“If there lurks in most modern minds the notion that to desire our own good and earnestly to hope for the enjoyment of it is a bad thing, I submit that this notion has crept in from Kant and the Stoics and is no part of the Christian faith. Indeed, if we consider the unblushing promises of reward and the staggering nature of the rewards promised in the Gospels, it would seem that Our Lord finds our desires, not too strong, but too weak. We are half-hearted creatures, fooling about with drink and sex and ambition when infinite joy is offered us, like an ignorant child who wants to go on making mud pies, in a slum because he cannot imagine what is meant by the offer of a holiday at the sea. We are far too easily pleased.”

(C.S. Lewis, Screwtape Proposes a Toast, The Weight of Glory, pgs 94-95)

Bad Love is Better than No Love—Not!

There was a long season in my twenties where I actually believed this saying. To stay in a toxic, soul destroying relationship was better than being all alone. Oh how many long years it’s taken to root out that false belief! Thank God for healing and sanity. Yet, there was a growing list of lasting consequences from insistently holding onto this poisonous lie. Lingering in bad relationships longer than I should, each new break up had a diminishing effect on my self-worth. I heard the strong drumbeat of messages repeating in my head,“Something must be wrong with you, Scott. You’re ugly & unlovable. Nobody wants you. You’re not worthy of love.” These awful voices led me to the crossroads of other bad decisions.

I’ll Never Get What I Really Want

The hope I held out for love and intimacy was quickly drying up. “I’ll never get what I really want,” I would often think. Real love, deep intimacy and being “chosen” by someone seemed always out of my grasp. The only option was to take the road I’d seen many before me pick when all hope is gone. I would simply settle for sex. I won’t really be loved, but I could hopefully have some satisfying and fun sexual encounters, without the commitment. I’d feel the closeness and warmth of another, even if it were just for an hour or two or for a night. It might feel sort of like love. I eventually tried an evening of “just casual sex.” That bubble burst pretty quickly. The next morning waking up with a stranger left me even more hollow and empty. The only thing left was a feeling of despair.

When hope dies (or we kill it), it’s easy to give ourselves over to whatever we think will make us feel alive. Or we choose to feel safe and self-protected. We find ourselves at the crossroads of choosing despair or to risk hoping again.

Two Roads to Despair

When hope is gone or when we’re just plain weary of being hurt again, we find ourselves deciding between two options:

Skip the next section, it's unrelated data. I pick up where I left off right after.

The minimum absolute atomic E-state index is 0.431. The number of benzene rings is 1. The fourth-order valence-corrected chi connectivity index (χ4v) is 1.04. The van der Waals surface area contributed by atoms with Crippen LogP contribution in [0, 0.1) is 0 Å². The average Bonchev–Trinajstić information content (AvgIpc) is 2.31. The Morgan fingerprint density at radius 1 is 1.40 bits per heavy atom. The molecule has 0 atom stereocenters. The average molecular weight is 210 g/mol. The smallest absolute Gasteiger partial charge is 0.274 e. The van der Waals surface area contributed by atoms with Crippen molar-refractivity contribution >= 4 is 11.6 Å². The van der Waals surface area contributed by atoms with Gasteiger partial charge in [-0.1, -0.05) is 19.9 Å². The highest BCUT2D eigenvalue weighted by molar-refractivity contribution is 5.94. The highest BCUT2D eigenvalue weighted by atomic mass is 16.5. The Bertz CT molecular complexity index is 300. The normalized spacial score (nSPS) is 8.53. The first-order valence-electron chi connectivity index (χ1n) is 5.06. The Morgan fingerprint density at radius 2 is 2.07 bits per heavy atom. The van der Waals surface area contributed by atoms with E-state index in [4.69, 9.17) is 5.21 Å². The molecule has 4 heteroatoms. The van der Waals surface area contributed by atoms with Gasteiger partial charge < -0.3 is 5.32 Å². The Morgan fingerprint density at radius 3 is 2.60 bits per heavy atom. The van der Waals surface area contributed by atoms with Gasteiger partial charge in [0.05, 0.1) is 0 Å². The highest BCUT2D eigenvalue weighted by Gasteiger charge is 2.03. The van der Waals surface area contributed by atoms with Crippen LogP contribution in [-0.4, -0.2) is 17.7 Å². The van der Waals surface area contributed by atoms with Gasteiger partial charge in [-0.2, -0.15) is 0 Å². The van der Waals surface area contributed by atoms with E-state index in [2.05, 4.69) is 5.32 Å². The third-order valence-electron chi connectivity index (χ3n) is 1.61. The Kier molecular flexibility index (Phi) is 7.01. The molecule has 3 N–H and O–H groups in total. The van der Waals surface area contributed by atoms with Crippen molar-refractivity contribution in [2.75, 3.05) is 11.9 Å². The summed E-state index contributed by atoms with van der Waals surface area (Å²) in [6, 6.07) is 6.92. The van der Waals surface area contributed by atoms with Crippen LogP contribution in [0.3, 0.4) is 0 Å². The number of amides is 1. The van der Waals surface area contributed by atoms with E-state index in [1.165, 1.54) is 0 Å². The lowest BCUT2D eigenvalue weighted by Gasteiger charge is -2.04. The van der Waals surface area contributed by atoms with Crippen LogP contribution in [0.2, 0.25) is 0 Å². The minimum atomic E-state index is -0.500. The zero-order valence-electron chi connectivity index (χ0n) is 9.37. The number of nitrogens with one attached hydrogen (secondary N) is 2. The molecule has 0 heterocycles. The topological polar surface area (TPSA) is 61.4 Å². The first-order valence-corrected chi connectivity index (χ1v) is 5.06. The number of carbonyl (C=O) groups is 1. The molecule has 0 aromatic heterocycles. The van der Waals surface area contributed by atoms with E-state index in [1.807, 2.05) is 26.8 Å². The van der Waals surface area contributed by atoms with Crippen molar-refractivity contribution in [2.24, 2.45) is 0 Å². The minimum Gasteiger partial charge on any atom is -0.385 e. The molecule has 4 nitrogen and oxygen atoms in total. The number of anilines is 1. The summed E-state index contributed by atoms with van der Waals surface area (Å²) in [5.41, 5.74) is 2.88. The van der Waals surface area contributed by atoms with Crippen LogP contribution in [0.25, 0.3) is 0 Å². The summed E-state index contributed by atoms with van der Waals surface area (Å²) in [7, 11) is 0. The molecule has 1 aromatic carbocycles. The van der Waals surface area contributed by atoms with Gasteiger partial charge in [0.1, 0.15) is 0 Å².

Living without Love

Nobody wants or needs another broken heart. When you’ve been hurt repeatedly by relationships, it’s not a surprise to choose self-protection. We build thick walls around ourselves, vowing to never let anyone too close again. Rather than bad love, we come to the conclusion that no love is better. But this isn’t a peaceful decision. This isn’t about leaving a toxic relationship, choosing to be alone and pursue intimacy with God, family, friendships and community. We live behind protective barriers which keep the pain at bay, but unfortunately good things won’t get through either.

Settling for Less

The other option is just settling for far less than we are created for, as in the CS Lewis quote above. We’d rather play in our mud puddles of  “drink and sex and ambition”because it’s too scary to want anything more. We give ourselves over to our numbing addictions. We settle for binging on pornography because it’s safer to watch (false) intimacy from a distance. Rather than live life abundantly, we can settle for the IV drip that just barely keeps us alive. Now that’s pretty despairing.

In my next blog, we will look into the Remedy to Despair.

Scott Kingry

Scott Kingry

Program Director

A staff member since June of 1992, Scott is a key player in the WGA discipleship ministry. He plans, organizes, and implements every aspect of the Thursday night support group. In addition to public speaking, counseling group participants and training leaders, Scott maintains personal contact with many group members and it is to Scott’s credit that many group members feel personally welcomed, cared for and loved.

Although he holds a degree in graphic arts, he attributes his ministry qualifications to the “school of hard knocks.” God’s abundant grace continues to be the instrument of growth in his life, and he desires to be firmly grounded in the forgiveness and freedom of relationship with Jesus Christ.

Scott attends a Presbyterian Church.

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